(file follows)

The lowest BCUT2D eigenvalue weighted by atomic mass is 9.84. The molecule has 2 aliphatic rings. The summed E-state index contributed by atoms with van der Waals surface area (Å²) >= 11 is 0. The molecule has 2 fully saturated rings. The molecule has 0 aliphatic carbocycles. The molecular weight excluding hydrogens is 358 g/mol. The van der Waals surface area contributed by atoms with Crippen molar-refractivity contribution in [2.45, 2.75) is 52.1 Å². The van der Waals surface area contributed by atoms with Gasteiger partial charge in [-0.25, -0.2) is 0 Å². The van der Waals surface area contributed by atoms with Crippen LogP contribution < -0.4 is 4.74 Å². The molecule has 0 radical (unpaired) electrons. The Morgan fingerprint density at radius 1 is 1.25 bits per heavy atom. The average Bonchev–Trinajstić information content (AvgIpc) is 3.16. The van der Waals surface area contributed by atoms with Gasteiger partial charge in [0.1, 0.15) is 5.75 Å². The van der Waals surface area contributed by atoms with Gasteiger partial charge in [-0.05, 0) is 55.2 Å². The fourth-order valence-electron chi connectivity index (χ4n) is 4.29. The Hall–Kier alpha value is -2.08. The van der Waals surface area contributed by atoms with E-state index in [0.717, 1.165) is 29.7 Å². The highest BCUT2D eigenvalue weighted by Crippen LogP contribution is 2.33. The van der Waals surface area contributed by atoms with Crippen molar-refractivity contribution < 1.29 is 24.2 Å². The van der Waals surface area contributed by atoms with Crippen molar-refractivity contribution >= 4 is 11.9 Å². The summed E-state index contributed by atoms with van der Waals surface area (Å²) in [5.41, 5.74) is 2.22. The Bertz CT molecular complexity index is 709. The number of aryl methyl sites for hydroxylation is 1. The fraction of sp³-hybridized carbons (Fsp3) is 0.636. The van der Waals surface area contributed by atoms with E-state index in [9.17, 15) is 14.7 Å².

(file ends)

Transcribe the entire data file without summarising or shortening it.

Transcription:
The lowest BCUT2D eigenvalue weighted by atomic mass is 9.84. The molecule has 2 aliphatic rings. The summed E-state index contributed by atoms with van der Waals surface area (Å²) >= 11 is 0. The molecule has 2 fully saturated rings. The molecule has 0 aliphatic carbocycles. The molecular weight excluding hydrogens is 358 g/mol. The van der Waals surface area contributed by atoms with Crippen molar-refractivity contribution in [2.45, 2.75) is 52.1 Å². The van der Waals surface area contributed by atoms with Gasteiger partial charge in [-0.25, -0.2) is 0 Å². The van der Waals surface area contributed by atoms with Crippen LogP contribution < -0.4 is 4.74 Å². The molecule has 0 radical (unpaired) electrons. The Morgan fingerprint density at radius 1 is 1.25 bits per heavy atom. The average Bonchev–Trinajstić information content (AvgIpc) is 3.16. The van der Waals surface area contributed by atoms with Gasteiger partial charge in [0.1, 0.15) is 5.75 Å². The van der Waals surface area contributed by atoms with Gasteiger partial charge in [-0.05, 0) is 55.2 Å². The fourth-order valence-electron chi connectivity index (χ4n) is 4.29. The Hall–Kier alpha value is -2.08. The van der Waals surface area contributed by atoms with E-state index in [0.717, 1.165) is 29.7 Å². The highest BCUT2D eigenvalue weighted by Crippen LogP contribution is 2.33. The van der Waals surface area contributed by atoms with Crippen molar-refractivity contribution < 1.29 is 24.2 Å². The van der Waals surface area contributed by atoms with Crippen molar-refractivity contribution >= 4 is 11.9 Å². The summed E-state index contributed by atoms with van der Waals surface area (Å²) in [5.41, 5.74) is 2.22. The Bertz CT molecular complexity index is 709. The number of aryl methyl sites for hydroxylation is 1. The fraction of sp³-hybridized carbons (Fsp3) is 0.636. The van der Waals surface area contributed by atoms with E-state index in [9.17, 15) is 14.7 Å².